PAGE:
Jason was feeling lucky. Of all the kids in his class, he was the only one who hadn't been "bitten" by the flu bug this year. While his friends were cooped up coughing and sneezing, Jason was out riding his bike.
So he didn't understand why his mom dragged him to the doctor. The little rash on his fingers and wrists was itchy, but Jason could handle it. But the doctor told him that although he had steered clear of the flu, Jason had still been bitten — by the mites that cause scabies.
What Is Scabies?
Scabies (say: skay-beez) is an itchy skin condition caused by teeny, tiny mites that dig tunnels underneath the skin's surface. Mites are part of the arachnid family, the same family that includes spiders and ticks. Scabies mites have eight legs and a round body and are pretty hard to see. When they're fully grown, each mite is no bigger than the size of the point of a pin.
When you get scabies mites, the female mites dig under the top layer of your skin. There they lay eggs and die after about a month. The eggs hatch, and the new mites grow up and come to the skin's surface. The females mate with the males, then the males die and the females dig back under the skin to lay new eggs. This life cycle takes only 2 to 3 weeks.
Anyone can get scabies — little babies, adults, kids like you. The mites aren't picky. They don't care if you're clean, dirty, rich, or poor. All they want is to live on or in the skin of a human being, and any human being will do.
Mites are more common in places where there are lots of people, like college dorms, camps, classrooms, and childcare centers. In crowded places like these, people are often in close contact with each other. When people get close enough, mites move from skin to skin. That's how you can get scabies — from someone who already has them.
Sometimes the mites may move onto a person from a towel, clothing, or sheets recently used by someone who has scabies, but this is not common. (Doctors believe mites live about 2 to 3 days when they are not on a human body.)
Mites are nothing to be scared of, but these little creatures certainly can be irritating. After they make your skin their home, your body may react to them with a dry, itchy, bumpy, reddish rash.
Sometimes, a person with scabies also might see thin, slightly raised light lines on the skin where the mites have been digging. These usually appear in places with skin folds, such as between the fingers and toes, on the wrists, behind the knees, under the arms, or around the groin or rear end. When you have scabies you may have lots of itching at night and sores from scratching, too.
It takes about 4 to 6 weeks for the rash to show up. If you've had scabies before, your body will recognize the mites more quickly and you'll probably see the bumpy rash in just a few days.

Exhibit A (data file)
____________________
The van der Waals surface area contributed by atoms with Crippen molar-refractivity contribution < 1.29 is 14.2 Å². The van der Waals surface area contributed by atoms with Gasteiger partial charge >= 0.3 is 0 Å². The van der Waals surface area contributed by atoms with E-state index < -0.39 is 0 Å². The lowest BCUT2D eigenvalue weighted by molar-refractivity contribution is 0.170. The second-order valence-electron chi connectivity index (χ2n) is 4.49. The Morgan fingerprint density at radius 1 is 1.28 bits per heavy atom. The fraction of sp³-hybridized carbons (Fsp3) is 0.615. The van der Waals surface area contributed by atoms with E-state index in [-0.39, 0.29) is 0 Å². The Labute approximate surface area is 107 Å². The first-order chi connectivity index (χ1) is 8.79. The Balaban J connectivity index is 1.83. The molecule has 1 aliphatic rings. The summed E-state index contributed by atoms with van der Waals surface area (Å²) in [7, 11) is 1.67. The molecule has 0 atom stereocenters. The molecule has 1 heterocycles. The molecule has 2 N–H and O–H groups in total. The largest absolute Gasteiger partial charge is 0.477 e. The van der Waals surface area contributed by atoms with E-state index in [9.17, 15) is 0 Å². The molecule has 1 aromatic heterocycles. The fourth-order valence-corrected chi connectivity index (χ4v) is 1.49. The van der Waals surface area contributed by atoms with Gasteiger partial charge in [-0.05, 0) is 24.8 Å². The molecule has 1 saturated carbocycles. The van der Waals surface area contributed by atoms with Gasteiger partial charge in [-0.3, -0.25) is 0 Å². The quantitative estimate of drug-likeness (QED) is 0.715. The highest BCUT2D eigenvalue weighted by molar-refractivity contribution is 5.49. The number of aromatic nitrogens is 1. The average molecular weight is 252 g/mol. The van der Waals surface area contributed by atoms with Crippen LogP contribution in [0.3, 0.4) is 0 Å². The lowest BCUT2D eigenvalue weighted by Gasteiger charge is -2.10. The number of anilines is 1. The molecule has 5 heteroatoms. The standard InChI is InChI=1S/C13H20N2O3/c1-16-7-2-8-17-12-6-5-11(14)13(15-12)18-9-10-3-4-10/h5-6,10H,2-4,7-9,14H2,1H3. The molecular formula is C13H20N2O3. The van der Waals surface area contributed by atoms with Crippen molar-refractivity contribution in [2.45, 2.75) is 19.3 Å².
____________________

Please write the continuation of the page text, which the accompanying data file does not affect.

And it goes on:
What Will the Doctor Do?
If you notice a new rash on your skin, tell your parent. You may take a trip to the doctor to have it checked out.
After looking closely at the rash and where it is on your skin, the doctor may tell you that you have scabies. To be sure, many doctors will try to find a mite by gently scraping one of the places where the mites have been digging and looking at the scraping under a microscope. Remember: mites dig under just the first layer of skin so this scraping doesn't hurt.
It isn't always easy for a doctor to find a mite, but you can help out by not scratching the itchy bumps before you visit the doctor. That way, you won't scratch the mite out of your skin.
You can also help in your treatment. If you have scabies, your doctor will probably give you a cream to spread on your body (any place below your neck) that will kill the mites. Many of these creams are left on overnight and washed off the next morning in the shower.
After you rub on the cream don't wash your hands. The skin between fingers is one of mites' favorite places, and you want to make sure the cream is there, too. If you leave any spaces uncovered, the mites will go there and start all over. To help with the itching, the doctor may suggest certain medicines your parent can get at the drugstore.
Itching from scabies can last for several weeks after the treatment, even though all the mites have been killed. This is totally normal and does not mean the treatment didn't work. And remember your doctor can give you a medicine to help with the itching.
As you're getting rid of your scabies, you'll want to make sure they don't spread to other people. The doctor will probably treat everyone else in the house with the scabies medicine, just in case. To kill all other mites, your parent will use hot, soapy water to wash all clothing, towels, or sheets used by anyone who has scabies. Then the laundry should be dried on high heat.
Your parent also can place other personal items (like stuffed animals or pillows) in airtight plastic bags for at least 3 days and vacuum the house, just to be on the safe side. After vacuuming, the vacuum cleaner bag should be thrown away or the vacuum canister should be cleaned.